Topeka The political explosion over tax cuts that rocked the Kansas Legislature was detonated by Gov. Sam Brownback and continued Thursday to produce fallout.
On Wednesday, as the Senate was getting ready to debate an income and business tax cut bill that was composed by a House-Senate conference committee, Brownback told Republicans in the House to approve a larger tax cut package to apply pressure to moderate Republicans in the Senate.
“I think it would be better if we did the conference report, but I am not the least bit confident that’s going to get to me, and then we’re left with nothing,” Brownback told the House GOP caucus just before the House came into session.
“I think it would help stimulate the legitimate discussions and negotiations taking place between the House and Senate on taxes if you were to concur with the Senate package that is in front of you today. I think that would be a better route to go.”
His comments were recorded by a reporter for the Kansas Education Policy Report.
When the House started work, House Speaker Mike O’Neal, R-Hutchinson, commandeered passage of the larger tax cut bill, which was sent to Brownback on a 64-59 vote.
Brownback has said that while he would prefer the conference committee tax cut, he is prepared to sign into law the larger tax cut despite state projections that the proposal would produce a budget shortfall of $2.7 billion by 2017. With state expenditures running at approximately $6.2 billion per year, many legislators say such a large tax cut would force cuts to schools and social services.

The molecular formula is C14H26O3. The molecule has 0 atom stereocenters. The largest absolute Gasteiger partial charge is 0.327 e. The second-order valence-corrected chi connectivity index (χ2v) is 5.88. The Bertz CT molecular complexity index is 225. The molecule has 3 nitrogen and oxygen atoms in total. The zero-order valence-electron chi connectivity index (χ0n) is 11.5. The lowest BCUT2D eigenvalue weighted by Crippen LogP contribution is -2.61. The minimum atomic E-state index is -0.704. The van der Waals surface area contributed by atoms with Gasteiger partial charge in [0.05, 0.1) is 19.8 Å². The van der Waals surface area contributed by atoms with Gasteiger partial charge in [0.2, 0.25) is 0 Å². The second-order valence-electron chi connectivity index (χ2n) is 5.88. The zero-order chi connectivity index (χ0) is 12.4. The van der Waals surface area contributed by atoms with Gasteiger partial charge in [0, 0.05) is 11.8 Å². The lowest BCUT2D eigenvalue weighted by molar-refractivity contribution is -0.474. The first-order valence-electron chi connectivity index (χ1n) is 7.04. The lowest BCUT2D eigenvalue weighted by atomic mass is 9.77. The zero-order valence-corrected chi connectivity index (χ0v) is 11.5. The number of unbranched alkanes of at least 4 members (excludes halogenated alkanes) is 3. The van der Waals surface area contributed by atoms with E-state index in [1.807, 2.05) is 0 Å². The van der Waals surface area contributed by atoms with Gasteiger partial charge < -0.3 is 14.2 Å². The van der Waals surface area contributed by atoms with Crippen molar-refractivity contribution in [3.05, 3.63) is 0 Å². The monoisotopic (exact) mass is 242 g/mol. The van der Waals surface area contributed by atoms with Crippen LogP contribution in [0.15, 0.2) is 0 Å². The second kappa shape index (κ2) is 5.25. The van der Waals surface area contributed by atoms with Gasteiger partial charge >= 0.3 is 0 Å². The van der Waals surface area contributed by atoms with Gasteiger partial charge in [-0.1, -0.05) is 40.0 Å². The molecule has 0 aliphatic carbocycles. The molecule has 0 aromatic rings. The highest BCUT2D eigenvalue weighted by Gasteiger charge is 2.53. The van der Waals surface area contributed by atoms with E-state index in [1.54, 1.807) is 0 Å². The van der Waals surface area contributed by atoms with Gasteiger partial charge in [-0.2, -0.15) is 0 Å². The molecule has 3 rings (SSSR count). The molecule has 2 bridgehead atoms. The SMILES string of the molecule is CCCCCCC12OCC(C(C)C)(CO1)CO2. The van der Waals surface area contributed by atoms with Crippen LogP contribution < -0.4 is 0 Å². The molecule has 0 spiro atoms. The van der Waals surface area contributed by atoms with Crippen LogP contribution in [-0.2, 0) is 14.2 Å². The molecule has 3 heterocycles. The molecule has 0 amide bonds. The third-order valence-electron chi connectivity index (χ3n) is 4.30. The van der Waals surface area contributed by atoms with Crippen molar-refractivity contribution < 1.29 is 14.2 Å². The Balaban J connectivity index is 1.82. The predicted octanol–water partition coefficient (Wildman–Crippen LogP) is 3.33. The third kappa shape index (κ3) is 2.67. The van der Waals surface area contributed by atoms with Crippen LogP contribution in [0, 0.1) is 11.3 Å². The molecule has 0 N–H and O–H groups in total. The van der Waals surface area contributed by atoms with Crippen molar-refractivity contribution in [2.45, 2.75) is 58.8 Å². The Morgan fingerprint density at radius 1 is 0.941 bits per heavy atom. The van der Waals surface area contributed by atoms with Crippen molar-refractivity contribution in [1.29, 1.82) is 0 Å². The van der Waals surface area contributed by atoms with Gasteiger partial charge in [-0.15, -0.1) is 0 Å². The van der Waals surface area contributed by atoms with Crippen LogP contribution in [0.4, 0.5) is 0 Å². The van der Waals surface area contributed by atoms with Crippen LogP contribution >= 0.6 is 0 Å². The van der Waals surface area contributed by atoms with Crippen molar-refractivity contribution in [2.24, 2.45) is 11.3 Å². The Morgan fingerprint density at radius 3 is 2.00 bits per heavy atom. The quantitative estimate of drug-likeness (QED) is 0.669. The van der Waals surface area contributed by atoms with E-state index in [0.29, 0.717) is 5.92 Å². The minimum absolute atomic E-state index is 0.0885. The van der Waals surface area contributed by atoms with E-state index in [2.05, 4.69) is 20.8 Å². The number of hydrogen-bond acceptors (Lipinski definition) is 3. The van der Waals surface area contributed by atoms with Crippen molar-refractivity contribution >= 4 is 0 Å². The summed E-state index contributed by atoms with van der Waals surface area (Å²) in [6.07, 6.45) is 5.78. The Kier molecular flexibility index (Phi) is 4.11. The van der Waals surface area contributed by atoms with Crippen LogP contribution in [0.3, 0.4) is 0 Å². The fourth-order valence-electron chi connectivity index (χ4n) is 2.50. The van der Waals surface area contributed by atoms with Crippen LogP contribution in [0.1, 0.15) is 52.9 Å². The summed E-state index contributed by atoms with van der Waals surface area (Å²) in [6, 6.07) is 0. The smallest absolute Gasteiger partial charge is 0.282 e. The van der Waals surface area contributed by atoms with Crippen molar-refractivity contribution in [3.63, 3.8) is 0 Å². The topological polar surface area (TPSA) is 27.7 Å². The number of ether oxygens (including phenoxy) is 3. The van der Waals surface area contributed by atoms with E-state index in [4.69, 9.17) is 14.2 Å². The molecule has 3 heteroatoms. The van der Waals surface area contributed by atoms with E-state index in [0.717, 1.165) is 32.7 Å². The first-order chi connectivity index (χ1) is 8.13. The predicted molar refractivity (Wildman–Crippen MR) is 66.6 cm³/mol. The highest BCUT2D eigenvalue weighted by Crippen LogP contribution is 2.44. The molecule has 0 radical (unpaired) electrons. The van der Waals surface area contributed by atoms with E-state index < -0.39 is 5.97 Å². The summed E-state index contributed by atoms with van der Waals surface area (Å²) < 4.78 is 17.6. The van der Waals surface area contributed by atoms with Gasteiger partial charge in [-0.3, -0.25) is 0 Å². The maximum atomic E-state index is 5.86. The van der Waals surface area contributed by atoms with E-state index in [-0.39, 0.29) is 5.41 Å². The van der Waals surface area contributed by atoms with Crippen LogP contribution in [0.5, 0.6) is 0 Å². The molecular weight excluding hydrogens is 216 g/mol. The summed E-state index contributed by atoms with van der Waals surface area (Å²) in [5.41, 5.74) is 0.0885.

After the House action, Brownback said, “It is important to recognize that the debate in Kansas has changed from how we grow state government to about how we grow the state’s economy. After a decade of lost jobs and people, Kansas is now on the path of economic growth and job creation.”
And Americans for Prosperity praised the House. “We applaud the leaders of the Kansas House for this bold move toward tax relief,” said Derrick Sontag, AFP-Kansas state director.
Criticism of the arm-twisting and the possibility of such a mammoth tax cut becoming law also was lodged.
Kansas National Education Association President Blake West noted that Brownback has said educating children is to state government as national defense is to the federal government. “The impact on education will be the equivalent of shuttering the Pentagon,” West said of the tax bill.
“I urge policymakers to find some means to rescind the actions of the House, return to a reasoned discussion, and allow the voices of Kansans to be heard through the legislative process rather than railroaded through the autocratic manipulations of a few to the benefit of only a handful of wealthy Kansans,” West said.